Posts Tagged ‘connected’
Guest post by Scott Forshay, creator and editor of mobi.luxe. Follow him on Twitter @scottforshay
There is no first, second, or third screen; there are only screens. Regardless of their uniqueness in form factor or function, these connected screens are simply humanized interfaces allowing us to communicate with and experience a digitally optimized world.
As you’ll no doubt read here over and over again, social media is important to your business. If you don’t engage on Twitter, Facebook, or Youtube, you’ll eventually go out of business. At least that’s what the experts will have you believe. Fear tactics are not so much as effective in business or defining customer relationships as they are at creating a sense of [contrived] controversy. I must be honest with you however. While social media is indeed a game changer, it is not the magnum opus of your legacy. I would like to introduce you to what really is important…your customers. Allow me to be a bit more specific. This isn’t just about your customers. This is about how a growing number of your customers are changing how they influence and are influenced, how they communicate and connect, how they learn, discover and share, how they make decisions and how they take action.
I recently had the privilege of presenting at the GDOL Digital Talkfest in Istanbul. The focus of the event was very much in line with my current work. GDOL tracks the new generation of consumers who do everything online and the impact they now have on popular culture, society and ultimately business. I refer to this generation as Generation-C.
Chris Silva, my colleague at Altimeter Group, released a useful report today that I wanted to share with you here. Mobile is important and I believe you know this. However, when we consider mobile, we often think about the experience when and where it begins. But, we often miss the opportunity to lead a more meaningful journey as it may travel from small screen to larger screens across laptops, desktops and beyond. And along the way, we must now determine our role in this journey to provide information, shape decisions, and influence behavior.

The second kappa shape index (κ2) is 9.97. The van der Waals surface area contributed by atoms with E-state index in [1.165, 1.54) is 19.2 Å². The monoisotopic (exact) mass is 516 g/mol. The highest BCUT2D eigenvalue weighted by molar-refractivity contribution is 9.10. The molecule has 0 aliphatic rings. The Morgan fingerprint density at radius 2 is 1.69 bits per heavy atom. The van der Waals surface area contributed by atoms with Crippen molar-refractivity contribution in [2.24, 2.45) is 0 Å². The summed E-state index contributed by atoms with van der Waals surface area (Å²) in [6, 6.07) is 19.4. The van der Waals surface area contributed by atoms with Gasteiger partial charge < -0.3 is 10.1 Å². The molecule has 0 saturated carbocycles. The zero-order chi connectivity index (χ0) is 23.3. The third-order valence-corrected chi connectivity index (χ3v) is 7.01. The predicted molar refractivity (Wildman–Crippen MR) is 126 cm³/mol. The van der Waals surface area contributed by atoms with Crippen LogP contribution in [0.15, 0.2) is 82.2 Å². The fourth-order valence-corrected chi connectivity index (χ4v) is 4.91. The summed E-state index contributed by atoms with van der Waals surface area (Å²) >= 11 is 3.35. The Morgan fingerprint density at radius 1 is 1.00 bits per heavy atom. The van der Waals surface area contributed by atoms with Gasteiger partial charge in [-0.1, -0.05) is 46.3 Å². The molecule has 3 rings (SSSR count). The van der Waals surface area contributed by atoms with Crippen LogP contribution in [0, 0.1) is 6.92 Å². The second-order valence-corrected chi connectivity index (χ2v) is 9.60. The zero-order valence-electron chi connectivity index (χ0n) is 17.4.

The following report is brought to you by the Pivot Conference taking place in New York on October 15-16, 2012. You can download a full copy of the report for free by clicking here.
Filmmaker Tiffany Shlain joined me on the set of Revolution to discuss her new film, Connected. Tiffany is a remarkable individual. She is the first to debut two films at the Sundance Film Festival and is also the founder of the prestigious Webby Awards.
In her film Connected, we as the audience, explore how technology is changing our culture. We are pulled into a beautiful spiral to feel what it means to live in an always on society and also how staying connected in the 21st century is shuffling our priorities. The world is indeed becoming a much smaller place. But we have to ask ourselves at what cost?
Who owns social media? Is it marketing, customer service, public relations?
Looking at a recent study conducted by the Pivot Conference, the top four departments where social media is currently run are as follows:
2. Public Relations
4. Customer Service
Perhaps, it’s the wrong question to ask however. It’s not unlike asking who owns email. But, here’s another question and as we think about it, let’s broaden our perspective as the answer may not appear immediately.
Brian Solis is principal at Altimeter Group, a research firm focused on disruptive technology. A digital analyst, anthropologist, and futurist, Solis has studied and influenced the effects of emerging technology on business, marketing, and culture. Solis is also globally recognized as one of the most prominent thought leaders and published authors in new media. His new book, What's the Future of Business (WTF), explores the landscape of connected consumerism and how business and customer relationships unfold and flourish in four distinct moments of truth. His previous book, The End of Business as Usual, explores the emergence of Generation-C, a new generation of customers and employees and how businesses must adapt to reach them. Prior to End of Business, Solis released Engage, which is regarded as the industry reference guide for businesses to market, sell and service in the social web.